How Regulators Can Help Drive Innovation

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Ripple supports unified regulatory measures that encourage innovation. Image: Florian Hirzinger

Innovation typically results from the convergence of three key domains: financial services, technology, and regulations. The regulatory framework is a crucial aspect of innovation.

When crafted in a balanced, proactive way, regulations actively drive innovation and market competition. Yet, when regulatory frameworks are poorly crafted or not given necessary attention, they can directly restrict innovation and product development.

For this reason, Ripple has engaged with global policy makers dating back to our early days.  We take keen interest in regulatory initiatives aimed at promoting responsible innovation.  This means, beyond securing our BitLicense, we have been working closely with regulators to enable FinTech companies the latitude to explore new products and technology in a safe way.  

Many global regulators recognize that new technology can lead to stronger and more efficient financial products and services. Here are a few recent regulatory events that illustrate this:

 

  • Singapore

The Monetary Authority of Singapore (MAS) issued a consultation paper last month in which they laid the framework for a FinTech regulatory sandbox. During this sandbox period, MAS would relax a number of regulatory requirements to allow FinTech companies the flexibility to develop their products in an exploratory yet responsible environment.  

Sandbox proposals, in Singapore and other countries, have the potential to create a safe space for innovation. They may enable companies to develop positive, proactive relationships with their regulator(s), while empowering regulators to learn about emerging technology as it develops. The benefits accrue to all participants and ultimately result in better products and services for consumers and businesses.

Ripple finds MAS’s proposed sandbox to be an example of a well-crafted regulatory proposal that strikes the proper balance between innovation and oversight. (See our comment letter.)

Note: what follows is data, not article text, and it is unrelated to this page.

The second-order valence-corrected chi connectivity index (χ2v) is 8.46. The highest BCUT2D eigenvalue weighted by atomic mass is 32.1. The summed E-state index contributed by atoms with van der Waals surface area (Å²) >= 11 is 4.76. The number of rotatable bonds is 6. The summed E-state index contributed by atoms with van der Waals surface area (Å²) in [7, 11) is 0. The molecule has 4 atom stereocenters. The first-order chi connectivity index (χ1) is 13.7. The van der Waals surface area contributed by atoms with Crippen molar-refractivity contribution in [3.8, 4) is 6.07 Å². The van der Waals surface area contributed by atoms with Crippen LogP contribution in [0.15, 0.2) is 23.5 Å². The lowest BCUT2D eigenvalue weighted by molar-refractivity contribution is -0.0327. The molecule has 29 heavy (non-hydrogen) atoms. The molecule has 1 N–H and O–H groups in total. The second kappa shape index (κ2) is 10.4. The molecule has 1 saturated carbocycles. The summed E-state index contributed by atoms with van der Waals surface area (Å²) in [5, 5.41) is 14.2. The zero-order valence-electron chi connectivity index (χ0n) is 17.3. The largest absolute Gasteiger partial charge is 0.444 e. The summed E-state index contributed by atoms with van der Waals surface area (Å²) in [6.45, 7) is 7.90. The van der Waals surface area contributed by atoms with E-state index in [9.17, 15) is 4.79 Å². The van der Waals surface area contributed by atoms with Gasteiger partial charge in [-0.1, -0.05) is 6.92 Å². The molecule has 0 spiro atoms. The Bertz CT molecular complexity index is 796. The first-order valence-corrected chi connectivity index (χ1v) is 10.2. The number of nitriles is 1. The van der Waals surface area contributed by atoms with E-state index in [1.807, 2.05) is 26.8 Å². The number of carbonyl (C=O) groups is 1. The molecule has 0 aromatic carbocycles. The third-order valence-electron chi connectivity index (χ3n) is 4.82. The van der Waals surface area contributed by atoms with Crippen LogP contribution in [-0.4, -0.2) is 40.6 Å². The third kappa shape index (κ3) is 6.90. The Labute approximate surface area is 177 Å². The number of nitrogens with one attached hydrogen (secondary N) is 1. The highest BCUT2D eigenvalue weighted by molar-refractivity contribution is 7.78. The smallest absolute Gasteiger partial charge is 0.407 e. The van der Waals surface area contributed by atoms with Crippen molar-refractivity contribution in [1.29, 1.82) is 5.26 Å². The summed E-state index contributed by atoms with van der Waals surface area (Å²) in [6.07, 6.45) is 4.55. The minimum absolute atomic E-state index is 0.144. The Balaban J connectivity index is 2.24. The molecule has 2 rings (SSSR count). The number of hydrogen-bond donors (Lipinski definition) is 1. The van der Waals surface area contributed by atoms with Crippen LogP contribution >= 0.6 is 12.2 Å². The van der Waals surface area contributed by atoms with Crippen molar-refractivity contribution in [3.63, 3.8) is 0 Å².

The proposal is structured to preserve crucial requirements such as consumer protection, data security and AML – expectations that are too important to consider easing. Yet it temporarily lowers barriers such as licensing fees and financial expectations – items often challenging for small or young companies to meet. MAS’s efforts to clearly define the Sandbox’s expectations will attract new innovations, products, and services – further establishing Singapore as a leader in financial services.

 

  • The United Kingdom

The United Kingdom has also been active in helping financial technology to flourish. Mark Carney, the Governor of the Bank of England, gave a speech last month describing the Bank’s approach to “calibrating its regulatory approach to FinTech developments.”

Ripple applauds Bank of England’s approach and similar efforts to explore where regulations might hinder positive innovations. Regulations are rightfully in place to ensure safety and security, yet exploring where regulations may not reflect the unique characteristics of new technology is a fruitful exercise, resulting in more effective regulations and safer, more effective financial systems.

Many new technologies are global in scope, making international coordination an important part of a regulatory framework. The UK’s Financial Conduct Authority (FCA) is a shining example of driving international coordination.

Earlier this year it signed an agreement with the Australian Securities and Investments Committee to create an “innovation hub,” supporting businesses aiming to develop new financial products and services. The FCA established relationships with the Monetary Authority of Singapore and The Republic of Korea to enable a more fluid exchange of information between financial companies and investors in each country. These efforts allow innovation to flourish in these countries while empowering the regulators with greater vision and oversight of developing technology.

Ripple is encouraged by these steps and looks forward to supporting similar efforts globally.

Co-written by Liza Partington